(1) Interest shall be allowed on a money judgment recovered in a civil action . . .
(6) . . . for complaints filed on or after January 1, 1987, interest on a money judgment recovered in a civil action shall be calculated at 6-month intervals from the date of filing the complaint at a rate of interest that is equal to 1% plus the average interest rate paid at auctions of 5-year United States treasury notes during the 6 months immediately preceding July 1 and January 1, as certified by the state treasurer, and compounded annually, pursuant to this section. Interest under this subsection shall be calculated on the entire amount of the money judgment, including attorney fees and other costs. However, the amount of interest attributable to that part of the money judgment from which attorney fees are paid shall be retained by the plaintiff, and not paid to the plaintiff’s attorney. [emphasis added.]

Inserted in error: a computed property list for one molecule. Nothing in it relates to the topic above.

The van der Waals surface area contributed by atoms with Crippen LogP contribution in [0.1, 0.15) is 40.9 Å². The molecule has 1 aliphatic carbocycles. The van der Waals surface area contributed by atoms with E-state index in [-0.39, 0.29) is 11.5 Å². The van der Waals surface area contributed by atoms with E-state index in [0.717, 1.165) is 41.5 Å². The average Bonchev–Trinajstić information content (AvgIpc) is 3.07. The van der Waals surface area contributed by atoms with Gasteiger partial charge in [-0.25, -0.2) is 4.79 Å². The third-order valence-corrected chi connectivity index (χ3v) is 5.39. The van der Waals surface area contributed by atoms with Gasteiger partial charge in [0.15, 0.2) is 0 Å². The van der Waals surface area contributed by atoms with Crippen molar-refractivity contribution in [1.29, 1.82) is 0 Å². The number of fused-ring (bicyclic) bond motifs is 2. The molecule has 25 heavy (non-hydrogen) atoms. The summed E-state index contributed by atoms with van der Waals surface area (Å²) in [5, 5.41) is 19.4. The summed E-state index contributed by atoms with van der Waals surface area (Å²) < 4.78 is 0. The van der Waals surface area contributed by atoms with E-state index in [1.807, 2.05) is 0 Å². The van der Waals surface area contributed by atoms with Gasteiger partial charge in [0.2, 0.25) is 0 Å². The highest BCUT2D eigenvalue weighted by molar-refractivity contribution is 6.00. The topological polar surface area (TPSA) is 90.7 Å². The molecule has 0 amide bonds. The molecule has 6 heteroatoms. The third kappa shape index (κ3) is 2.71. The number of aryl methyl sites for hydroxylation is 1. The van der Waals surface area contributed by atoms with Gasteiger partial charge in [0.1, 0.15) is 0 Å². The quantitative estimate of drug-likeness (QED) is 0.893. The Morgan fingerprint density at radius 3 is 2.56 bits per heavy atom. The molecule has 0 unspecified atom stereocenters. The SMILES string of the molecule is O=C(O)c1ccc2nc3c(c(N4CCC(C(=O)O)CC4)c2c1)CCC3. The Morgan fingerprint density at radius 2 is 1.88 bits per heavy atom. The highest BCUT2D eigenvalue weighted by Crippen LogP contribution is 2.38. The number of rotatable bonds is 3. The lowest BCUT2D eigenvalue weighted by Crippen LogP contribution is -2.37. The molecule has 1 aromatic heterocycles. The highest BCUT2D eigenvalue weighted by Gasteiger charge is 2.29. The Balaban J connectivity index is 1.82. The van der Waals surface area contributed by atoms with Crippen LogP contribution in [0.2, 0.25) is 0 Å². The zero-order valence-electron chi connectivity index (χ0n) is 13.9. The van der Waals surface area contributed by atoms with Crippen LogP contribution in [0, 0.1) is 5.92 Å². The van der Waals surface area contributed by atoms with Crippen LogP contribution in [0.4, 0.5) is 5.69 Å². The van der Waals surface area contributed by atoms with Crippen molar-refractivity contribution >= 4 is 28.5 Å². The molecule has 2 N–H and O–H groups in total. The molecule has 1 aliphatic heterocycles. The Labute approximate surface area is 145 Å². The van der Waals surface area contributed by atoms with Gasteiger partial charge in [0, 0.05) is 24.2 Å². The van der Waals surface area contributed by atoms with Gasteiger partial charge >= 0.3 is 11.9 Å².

Contrary to defendants’ argument on appeal, the last sentence of � 600.6013(6) does not render ambiguous the sentence immediately before it. There is nothing ambiguous about the statute’s mandate that interest be awarded on plaintiff’s money judgment, including costs and attorney fees. The fact that plaintiff, rather than her counsel, is entitled to the interest on the portion of the judgment representing the attorney fee does not change this fact. Accordingly, the trial court properly awarded prejudgment interest on the entire judgment, including plaintiff’s costs and attorney fees. V In her prayer for relief, plaintiff requests that this Court award reasonable appellate attorney fees. The purpose of the CRA’s attorney fee provision is to encourage persons deprived of their civil rights to seek legal redress, to ensure victims of employment discrimination access to the courts, and to deter discrimination in the work force. Howard, supra at 441; Collister v Sunshine Food Stores Inc,, 166 Mich App 272, 274; 419 NW2d 781 (1988). Moreover, this Court has held that an award of appellate attorney fees is proper under the CRA. Schellenberg v Rochester Michigan Lodge No 2225, 228 Mich App 20, 56; 577 NW2d 163 (1998); McLemore v Detroit Receiving Hosp and Univ Medical Center, 196 Mich App 391, 402-403; 493 NW2d 441 (1982). Accordingly, we remand this case and instruct the trial court to determine and award plaintiff reasonable appellate attorney fees. In determining its award, the court is instructed to consider all appropriate factors, including the fact that plaintiff did not prevail in full on appeal. See Head, supra at 114. Affirmed in part, vacated in part, and remanded for further proceedings consistent with this opinion. We do not retain jurisdiction. /s/ Janet T. Neff /s/ William B. Murphy /s/ Martin M. Doctoroff :::FOOTNOTES::: FN1. Arquette did receive a written reprimand from the company, however, for touching and telling dirty jokes to two other female employees. FN2. The trial court read the first paragraph, and rejected the remainder, of the following proposed instruction: 36.